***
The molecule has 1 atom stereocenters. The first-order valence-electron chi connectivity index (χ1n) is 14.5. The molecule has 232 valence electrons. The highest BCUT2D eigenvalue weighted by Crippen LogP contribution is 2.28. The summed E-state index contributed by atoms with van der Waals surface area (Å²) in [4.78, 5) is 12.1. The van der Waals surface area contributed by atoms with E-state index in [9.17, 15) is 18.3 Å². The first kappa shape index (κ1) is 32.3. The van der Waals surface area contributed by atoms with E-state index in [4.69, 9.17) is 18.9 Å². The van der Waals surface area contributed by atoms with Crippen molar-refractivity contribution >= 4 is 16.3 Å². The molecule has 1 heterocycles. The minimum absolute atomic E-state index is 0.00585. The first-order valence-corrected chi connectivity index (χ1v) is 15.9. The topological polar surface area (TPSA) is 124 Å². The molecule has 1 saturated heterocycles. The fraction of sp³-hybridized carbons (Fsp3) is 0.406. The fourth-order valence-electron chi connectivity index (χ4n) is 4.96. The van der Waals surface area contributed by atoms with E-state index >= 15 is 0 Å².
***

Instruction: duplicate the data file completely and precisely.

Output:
The molecule has 1 atom stereocenters. The first-order valence-electron chi connectivity index (χ1n) is 14.5. The molecule has 232 valence electrons. The highest BCUT2D eigenvalue weighted by Crippen LogP contribution is 2.28. The summed E-state index contributed by atoms with van der Waals surface area (Å²) in [4.78, 5) is 12.1. The van der Waals surface area contributed by atoms with E-state index in [9.17, 15) is 18.3 Å². The first kappa shape index (κ1) is 32.3. The van der Waals surface area contributed by atoms with E-state index in [4.69, 9.17) is 18.9 Å². The van der Waals surface area contributed by atoms with Crippen molar-refractivity contribution >= 4 is 16.3 Å². The molecule has 1 heterocycles. The minimum absolute atomic E-state index is 0.00585. The first-order valence-corrected chi connectivity index (χ1v) is 15.9. The topological polar surface area (TPSA) is 124 Å². The molecule has 1 saturated heterocycles. The fraction of sp³-hybridized carbons (Fsp3) is 0.406. The fourth-order valence-electron chi connectivity index (χ4n) is 4.96. The van der Waals surface area contributed by atoms with E-state index >= 15 is 0 Å².